Sources said prosecutors remain divided over how to proceed in the case. Some believe Mrs. Clinton should be indicted for false statements she made to the grand jury and to federal banking regulators at the Resolution Trust Corp. and the Federal Deposit Insurance Corp. about her Castle Grande work. They also think she and White House officials tried to cover up her involvement in the venture. 2. April 20: The National Organization for Women had been considering taking on the appeal of Paula Jones who had her sexual harrasment case thrown out of court (on the grounds that her career was not hindered by Clinton after the alledge incident). NOW President Patricia Ireland said that NOW was considering retrying the case based on criminal sexual assault charges. However, over the weekend of the 25'th, Ireland retracted the offer saying that NOW membership felt that Jones had her day in court, and that NOW would perhaps take on the case of other Clinton victims.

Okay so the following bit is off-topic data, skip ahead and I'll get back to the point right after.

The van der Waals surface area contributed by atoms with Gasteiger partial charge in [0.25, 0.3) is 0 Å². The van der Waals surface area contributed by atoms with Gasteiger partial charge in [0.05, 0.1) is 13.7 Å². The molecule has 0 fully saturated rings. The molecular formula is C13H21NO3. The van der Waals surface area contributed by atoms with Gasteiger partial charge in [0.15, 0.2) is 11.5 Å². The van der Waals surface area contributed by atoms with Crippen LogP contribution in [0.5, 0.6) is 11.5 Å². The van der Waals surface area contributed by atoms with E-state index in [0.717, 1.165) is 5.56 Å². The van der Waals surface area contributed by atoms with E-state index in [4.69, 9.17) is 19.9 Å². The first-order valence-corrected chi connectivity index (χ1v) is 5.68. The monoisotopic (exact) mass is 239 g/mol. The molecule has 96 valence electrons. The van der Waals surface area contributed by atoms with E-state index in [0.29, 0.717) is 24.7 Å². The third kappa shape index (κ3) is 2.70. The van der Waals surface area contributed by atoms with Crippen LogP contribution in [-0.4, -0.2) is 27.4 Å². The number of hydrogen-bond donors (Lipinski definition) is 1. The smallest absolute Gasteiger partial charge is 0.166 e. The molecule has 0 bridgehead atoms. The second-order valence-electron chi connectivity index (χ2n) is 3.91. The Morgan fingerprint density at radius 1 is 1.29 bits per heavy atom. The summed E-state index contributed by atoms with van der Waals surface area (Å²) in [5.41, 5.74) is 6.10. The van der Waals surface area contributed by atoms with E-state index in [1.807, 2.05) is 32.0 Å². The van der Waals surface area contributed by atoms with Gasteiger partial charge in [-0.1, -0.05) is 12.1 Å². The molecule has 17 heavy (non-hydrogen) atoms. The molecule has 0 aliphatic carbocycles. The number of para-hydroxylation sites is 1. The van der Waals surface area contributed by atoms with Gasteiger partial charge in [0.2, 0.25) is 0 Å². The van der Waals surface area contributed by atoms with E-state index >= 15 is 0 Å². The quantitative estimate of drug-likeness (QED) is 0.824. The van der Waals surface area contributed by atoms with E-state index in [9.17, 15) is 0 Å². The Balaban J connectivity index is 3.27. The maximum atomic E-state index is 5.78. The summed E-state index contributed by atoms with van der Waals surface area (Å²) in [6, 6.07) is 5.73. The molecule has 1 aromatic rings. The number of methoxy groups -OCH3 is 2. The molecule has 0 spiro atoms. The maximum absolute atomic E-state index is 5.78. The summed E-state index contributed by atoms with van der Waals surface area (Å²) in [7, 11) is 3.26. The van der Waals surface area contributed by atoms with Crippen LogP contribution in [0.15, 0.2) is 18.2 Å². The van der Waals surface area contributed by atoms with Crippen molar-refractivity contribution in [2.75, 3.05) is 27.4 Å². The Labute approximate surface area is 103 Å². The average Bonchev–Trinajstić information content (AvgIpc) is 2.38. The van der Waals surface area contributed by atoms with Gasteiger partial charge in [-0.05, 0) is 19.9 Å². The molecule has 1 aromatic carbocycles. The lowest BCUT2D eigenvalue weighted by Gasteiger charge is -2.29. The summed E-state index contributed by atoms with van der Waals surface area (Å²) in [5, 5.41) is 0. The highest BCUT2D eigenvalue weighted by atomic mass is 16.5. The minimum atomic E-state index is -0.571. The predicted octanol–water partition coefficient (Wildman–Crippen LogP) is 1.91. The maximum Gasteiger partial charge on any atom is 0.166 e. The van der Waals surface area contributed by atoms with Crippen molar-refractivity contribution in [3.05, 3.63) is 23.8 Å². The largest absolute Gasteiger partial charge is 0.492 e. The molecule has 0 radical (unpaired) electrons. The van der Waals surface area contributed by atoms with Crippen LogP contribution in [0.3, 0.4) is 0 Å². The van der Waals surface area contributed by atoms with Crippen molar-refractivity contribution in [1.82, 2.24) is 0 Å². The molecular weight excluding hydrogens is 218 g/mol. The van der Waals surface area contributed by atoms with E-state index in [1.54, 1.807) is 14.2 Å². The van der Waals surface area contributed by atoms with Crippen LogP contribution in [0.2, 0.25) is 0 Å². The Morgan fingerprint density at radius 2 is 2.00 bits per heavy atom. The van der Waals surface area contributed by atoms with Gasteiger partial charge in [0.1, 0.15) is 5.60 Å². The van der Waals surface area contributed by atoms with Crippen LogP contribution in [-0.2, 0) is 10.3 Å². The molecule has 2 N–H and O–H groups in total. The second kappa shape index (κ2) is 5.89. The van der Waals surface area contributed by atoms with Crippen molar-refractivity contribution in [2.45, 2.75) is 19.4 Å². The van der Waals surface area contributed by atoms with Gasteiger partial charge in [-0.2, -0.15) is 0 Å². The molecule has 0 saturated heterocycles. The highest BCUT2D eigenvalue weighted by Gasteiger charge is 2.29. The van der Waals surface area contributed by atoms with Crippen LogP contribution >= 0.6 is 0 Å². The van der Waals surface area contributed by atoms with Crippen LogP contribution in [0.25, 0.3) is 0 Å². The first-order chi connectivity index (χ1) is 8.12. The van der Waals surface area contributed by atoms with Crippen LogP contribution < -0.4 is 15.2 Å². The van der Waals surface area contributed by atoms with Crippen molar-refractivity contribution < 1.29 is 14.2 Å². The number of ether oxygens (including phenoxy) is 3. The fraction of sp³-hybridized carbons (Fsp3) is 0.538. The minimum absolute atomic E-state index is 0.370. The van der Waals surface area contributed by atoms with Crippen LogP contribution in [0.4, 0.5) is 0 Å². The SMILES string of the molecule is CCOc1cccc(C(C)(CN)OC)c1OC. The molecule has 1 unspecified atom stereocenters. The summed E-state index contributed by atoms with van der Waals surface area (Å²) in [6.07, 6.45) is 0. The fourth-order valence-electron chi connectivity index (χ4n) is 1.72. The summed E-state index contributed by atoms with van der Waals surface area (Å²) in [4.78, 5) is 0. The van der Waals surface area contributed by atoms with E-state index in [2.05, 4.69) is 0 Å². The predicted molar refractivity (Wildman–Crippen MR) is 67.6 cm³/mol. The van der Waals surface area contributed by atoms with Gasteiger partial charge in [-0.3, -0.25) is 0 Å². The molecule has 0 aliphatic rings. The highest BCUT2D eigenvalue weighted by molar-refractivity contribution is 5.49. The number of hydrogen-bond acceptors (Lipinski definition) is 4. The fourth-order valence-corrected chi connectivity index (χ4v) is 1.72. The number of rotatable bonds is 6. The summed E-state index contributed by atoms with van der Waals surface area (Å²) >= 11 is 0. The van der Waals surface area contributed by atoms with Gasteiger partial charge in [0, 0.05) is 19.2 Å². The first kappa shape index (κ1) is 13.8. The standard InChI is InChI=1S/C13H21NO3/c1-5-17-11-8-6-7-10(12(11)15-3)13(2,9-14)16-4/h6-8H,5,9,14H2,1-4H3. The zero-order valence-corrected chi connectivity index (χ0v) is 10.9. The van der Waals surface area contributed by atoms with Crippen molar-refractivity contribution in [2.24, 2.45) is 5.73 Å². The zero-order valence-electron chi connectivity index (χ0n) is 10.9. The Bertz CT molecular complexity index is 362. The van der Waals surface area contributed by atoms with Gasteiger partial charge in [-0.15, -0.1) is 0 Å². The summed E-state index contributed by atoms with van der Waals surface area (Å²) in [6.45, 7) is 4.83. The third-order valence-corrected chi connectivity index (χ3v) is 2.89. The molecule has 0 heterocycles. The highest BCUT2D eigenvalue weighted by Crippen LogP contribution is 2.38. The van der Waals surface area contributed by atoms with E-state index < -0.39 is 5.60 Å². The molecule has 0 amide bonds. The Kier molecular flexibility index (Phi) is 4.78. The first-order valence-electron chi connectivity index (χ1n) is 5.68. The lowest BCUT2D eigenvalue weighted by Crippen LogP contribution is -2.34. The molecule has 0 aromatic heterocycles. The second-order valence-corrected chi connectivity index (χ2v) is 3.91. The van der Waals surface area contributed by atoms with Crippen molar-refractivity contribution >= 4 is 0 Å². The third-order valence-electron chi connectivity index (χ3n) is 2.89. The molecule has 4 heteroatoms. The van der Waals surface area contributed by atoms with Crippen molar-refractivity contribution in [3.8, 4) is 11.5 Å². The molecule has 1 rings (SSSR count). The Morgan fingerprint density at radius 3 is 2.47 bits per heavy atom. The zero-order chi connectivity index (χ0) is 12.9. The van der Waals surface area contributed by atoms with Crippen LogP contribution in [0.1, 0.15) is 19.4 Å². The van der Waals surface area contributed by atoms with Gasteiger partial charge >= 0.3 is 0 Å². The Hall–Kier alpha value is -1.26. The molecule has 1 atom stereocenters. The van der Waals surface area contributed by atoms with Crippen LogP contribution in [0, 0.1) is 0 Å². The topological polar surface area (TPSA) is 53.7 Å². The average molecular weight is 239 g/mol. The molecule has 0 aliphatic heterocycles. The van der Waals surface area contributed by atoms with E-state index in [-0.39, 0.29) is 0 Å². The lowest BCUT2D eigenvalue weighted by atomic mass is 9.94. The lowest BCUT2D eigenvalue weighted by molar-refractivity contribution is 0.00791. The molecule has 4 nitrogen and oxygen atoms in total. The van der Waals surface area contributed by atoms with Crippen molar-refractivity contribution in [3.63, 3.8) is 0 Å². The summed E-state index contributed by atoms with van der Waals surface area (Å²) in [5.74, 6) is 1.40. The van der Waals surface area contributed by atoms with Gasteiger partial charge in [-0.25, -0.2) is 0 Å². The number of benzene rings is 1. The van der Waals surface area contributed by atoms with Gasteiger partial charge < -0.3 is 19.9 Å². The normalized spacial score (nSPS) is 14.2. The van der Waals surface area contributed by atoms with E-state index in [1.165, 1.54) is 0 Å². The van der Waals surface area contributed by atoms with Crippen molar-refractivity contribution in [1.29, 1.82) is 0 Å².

3. April 20; In a meeting of the National Press Club, former Sen. Bob Dole and federal Judge Robert Bork announced that they have both been hired by Netscape to represent their interests in the ongoing Justice Dept. investigation of Microsoft. Said Dole, "Microsoft cannot be allowed to continually inhibit competition in the digital age."


Net News;

1. Cmdr. Berger forwards the following.

><<                         The  Truth  About  Men
> A frank discussion with answers to commonly asked questions about
> men...
> * Why are men such jerks?